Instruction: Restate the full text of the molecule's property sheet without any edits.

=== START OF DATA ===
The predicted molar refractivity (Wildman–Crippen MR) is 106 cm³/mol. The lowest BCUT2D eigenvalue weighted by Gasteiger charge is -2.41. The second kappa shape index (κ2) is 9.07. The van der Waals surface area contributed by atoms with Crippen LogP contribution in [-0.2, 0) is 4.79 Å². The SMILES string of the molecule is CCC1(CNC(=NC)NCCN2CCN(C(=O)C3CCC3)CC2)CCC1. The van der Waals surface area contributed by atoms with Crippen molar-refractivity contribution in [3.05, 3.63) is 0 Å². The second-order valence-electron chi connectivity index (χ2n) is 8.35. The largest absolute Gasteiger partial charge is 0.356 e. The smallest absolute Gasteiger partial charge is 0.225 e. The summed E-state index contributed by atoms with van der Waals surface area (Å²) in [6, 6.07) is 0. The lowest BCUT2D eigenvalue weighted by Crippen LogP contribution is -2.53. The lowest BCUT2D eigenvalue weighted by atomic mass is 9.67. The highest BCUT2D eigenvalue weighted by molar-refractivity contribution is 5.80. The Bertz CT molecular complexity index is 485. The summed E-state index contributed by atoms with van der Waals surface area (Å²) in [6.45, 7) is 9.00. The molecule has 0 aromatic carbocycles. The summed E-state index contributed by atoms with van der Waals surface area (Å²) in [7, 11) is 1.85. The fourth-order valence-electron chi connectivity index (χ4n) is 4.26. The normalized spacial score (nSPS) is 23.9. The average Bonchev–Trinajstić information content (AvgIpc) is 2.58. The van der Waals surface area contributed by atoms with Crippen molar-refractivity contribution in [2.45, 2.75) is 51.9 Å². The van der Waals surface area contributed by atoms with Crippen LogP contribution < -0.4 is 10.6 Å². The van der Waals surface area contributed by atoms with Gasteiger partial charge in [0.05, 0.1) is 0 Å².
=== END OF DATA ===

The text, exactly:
The predicted molar refractivity (Wildman–Crippen MR) is 106 cm³/mol. The lowest BCUT2D eigenvalue weighted by Gasteiger charge is -2.41. The second kappa shape index (κ2) is 9.07. The van der Waals surface area contributed by atoms with Crippen LogP contribution in [-0.2, 0) is 4.79 Å². The SMILES string of the molecule is CCC1(CNC(=NC)NCCN2CCN(C(=O)C3CCC3)CC2)CCC1. The van der Waals surface area contributed by atoms with Crippen molar-refractivity contribution in [3.05, 3.63) is 0 Å². The second-order valence-electron chi connectivity index (χ2n) is 8.35. The largest absolute Gasteiger partial charge is 0.356 e. The smallest absolute Gasteiger partial charge is 0.225 e. The summed E-state index contributed by atoms with van der Waals surface area (Å²) in [6, 6.07) is 0. The lowest BCUT2D eigenvalue weighted by Crippen LogP contribution is -2.53. The lowest BCUT2D eigenvalue weighted by atomic mass is 9.67. The highest BCUT2D eigenvalue weighted by molar-refractivity contribution is 5.80. The Bertz CT molecular complexity index is 485. The summed E-state index contributed by atoms with van der Waals surface area (Å²) in [6.45, 7) is 9.00. The molecule has 0 aromatic carbocycles. The summed E-state index contributed by atoms with van der Waals surface area (Å²) in [7, 11) is 1.85. The fourth-order valence-electron chi connectivity index (χ4n) is 4.26. The normalized spacial score (nSPS) is 23.9. The average Bonchev–Trinajstić information content (AvgIpc) is 2.58. The van der Waals surface area contributed by atoms with Crippen molar-refractivity contribution in [2.45, 2.75) is 51.9 Å². The van der Waals surface area contributed by atoms with Crippen LogP contribution < -0.4 is 10.6 Å². The van der Waals surface area contributed by atoms with Gasteiger partial charge in [0.05, 0.1) is 0 Å².